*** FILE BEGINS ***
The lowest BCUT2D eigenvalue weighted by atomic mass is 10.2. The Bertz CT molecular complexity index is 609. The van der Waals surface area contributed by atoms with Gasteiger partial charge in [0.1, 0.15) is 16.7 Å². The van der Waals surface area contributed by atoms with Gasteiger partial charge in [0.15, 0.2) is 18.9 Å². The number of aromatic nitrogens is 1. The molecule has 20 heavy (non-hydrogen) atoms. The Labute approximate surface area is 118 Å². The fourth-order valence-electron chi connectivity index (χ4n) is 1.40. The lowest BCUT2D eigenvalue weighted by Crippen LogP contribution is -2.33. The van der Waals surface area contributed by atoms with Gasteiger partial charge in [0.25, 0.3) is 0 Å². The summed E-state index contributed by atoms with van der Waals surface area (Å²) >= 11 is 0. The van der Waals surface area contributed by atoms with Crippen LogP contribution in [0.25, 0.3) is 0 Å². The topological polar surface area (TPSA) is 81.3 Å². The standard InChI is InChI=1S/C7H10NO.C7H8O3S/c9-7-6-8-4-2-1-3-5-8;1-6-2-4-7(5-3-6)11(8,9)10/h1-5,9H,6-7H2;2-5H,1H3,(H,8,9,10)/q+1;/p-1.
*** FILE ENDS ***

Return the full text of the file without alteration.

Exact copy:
The lowest BCUT2D eigenvalue weighted by atomic mass is 10.2. The Bertz CT molecular complexity index is 609. The van der Waals surface area contributed by atoms with Gasteiger partial charge in [0.1, 0.15) is 16.7 Å². The van der Waals surface area contributed by atoms with Gasteiger partial charge in [0.15, 0.2) is 18.9 Å². The number of aromatic nitrogens is 1. The molecule has 20 heavy (non-hydrogen) atoms. The Labute approximate surface area is 118 Å². The fourth-order valence-electron chi connectivity index (χ4n) is 1.40. The lowest BCUT2D eigenvalue weighted by Crippen LogP contribution is -2.33. The van der Waals surface area contributed by atoms with Gasteiger partial charge in [0.25, 0.3) is 0 Å². The summed E-state index contributed by atoms with van der Waals surface area (Å²) >= 11 is 0. The van der Waals surface area contributed by atoms with Crippen LogP contribution in [0.25, 0.3) is 0 Å². The topological polar surface area (TPSA) is 81.3 Å². The standard InChI is InChI=1S/C7H10NO.C7H8O3S/c9-7-6-8-4-2-1-3-5-8;1-6-2-4-7(5-3-6)11(8,9)10/h1-5,9H,6-7H2;2-5H,1H3,(H,8,9,10)/q+1;/p-1.